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The EU's new Regulation on Artificial Intelligence

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The Commission proposes a risk–based approach based on the level of risk presented by the AI system, with different levels of risk attracting corresponding compliance requirements. The risk categories include (i) unacceptable risk (these AI systems are prohibited); (ii) high-risk; (iii) limited risk; and (iv) minimal risk.


The EU Rules on Artificial Intelligence – Five actions to consider now!

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For a couple of years, the EU Commission has worked on rules, regulations, and incentives around Artificial Intelligence. On April 21st, it released the long-awaited proposal for harmonized regulations on AI. The proposal to be adopted in national legislation is a far-reaching set of rules that will impact all organizations, at par and perhaps even more comprehensive, than GDPR. Understanding the basics of the new rules and the organizational impact is a requirement for all senior executives. An


It's time to train professional AI risk managers

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Last year I wrote about how AI regulations will lead to the emergence of professional AI risk managers. This has already happened in the financial sector where regulations patterned after Basel rules have created a financial risk management profession to assess financial risks. Last week, the EU published a 108-page proposal to regulate AI systems. This will lead to the emergence of professional AI risk managers. The proposal doesn't cover all AI systems, just those deemed high-risk, and the regulation would vary depending on how risky the specific AI systems are: Since systems with unacceptable risks would be banned outright, most of the regulation is about high-risk AI systems.


Digital ethics: What do leaders need to think about?

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From privacy and surveillance to fairness and transparency, Avanade Ireland's Graham Healy discusses what leaders need to think about when it comes to digital ethics. As digital transformation accelerates, there are plenty of issues for leaders to contend with, from considering a remote workforce to a decentralised data management system. However, there are also ethical issues to consider when it comes to digitalisation, including data privacy, transparency and accessibility. According to Graham Healy, the areas on which leaders need to focus their attention depends on several factors, including the business they're in. Healy is the country manager for Avanade in Ireland, a joint venture between Microsoft and Accenture that delivers digital, IT and advisory services to clients all over the world.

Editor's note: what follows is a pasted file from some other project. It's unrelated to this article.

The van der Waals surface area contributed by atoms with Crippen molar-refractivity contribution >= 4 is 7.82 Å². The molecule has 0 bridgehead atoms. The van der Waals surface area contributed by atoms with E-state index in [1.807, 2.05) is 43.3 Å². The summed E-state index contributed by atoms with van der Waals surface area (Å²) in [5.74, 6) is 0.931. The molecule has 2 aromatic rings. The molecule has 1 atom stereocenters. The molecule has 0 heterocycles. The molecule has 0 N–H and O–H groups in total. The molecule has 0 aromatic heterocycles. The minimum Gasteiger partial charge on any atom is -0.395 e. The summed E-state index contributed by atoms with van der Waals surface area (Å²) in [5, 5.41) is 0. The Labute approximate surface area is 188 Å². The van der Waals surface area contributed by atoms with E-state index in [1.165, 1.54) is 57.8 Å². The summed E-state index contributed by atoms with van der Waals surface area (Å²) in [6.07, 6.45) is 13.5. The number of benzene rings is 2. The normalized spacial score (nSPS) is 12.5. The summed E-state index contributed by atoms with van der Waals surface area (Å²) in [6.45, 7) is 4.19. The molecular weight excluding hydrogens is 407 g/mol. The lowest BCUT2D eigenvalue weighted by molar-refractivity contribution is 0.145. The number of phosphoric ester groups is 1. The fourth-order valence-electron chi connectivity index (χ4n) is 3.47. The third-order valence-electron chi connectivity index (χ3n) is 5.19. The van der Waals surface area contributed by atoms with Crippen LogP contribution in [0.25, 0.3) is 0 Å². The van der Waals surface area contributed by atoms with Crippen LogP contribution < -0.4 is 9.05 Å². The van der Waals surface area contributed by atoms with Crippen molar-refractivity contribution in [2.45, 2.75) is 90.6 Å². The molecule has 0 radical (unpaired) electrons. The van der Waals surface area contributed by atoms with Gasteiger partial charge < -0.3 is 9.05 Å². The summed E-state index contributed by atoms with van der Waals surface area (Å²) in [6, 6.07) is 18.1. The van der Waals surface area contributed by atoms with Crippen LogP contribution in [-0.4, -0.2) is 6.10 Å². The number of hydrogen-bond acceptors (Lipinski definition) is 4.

The European Union Proposes New Legal Framework for Artificial Intelligence

#artificialintelligence

On 21 April 2021, the European Commission proposed a new, transformative legal framework to govern the use of artificial intelligence (AI) in the European Union. The proposal adopts a risk-based approach whereby the uses of artificial intelligence are categorised and restricted according to whether they pose an unacceptable, high, or low risk to human safety and fundamental rights. The policy is widely considered to be one of the first of its kind in the world which would, if passed, have profound and far-reaching consequences for organisations that develop or use technologies incorporating artificial intelligence. The European Commission's proposal has been in the making since 2017, when EU legislators enacted a resolution and a report with recommendations to the Commission on Civil Law Rules on Robotics. In 2020, the European Commission published a white paper on artificial intelligence.


The EU has Released its First Legal Framework for AI Regulation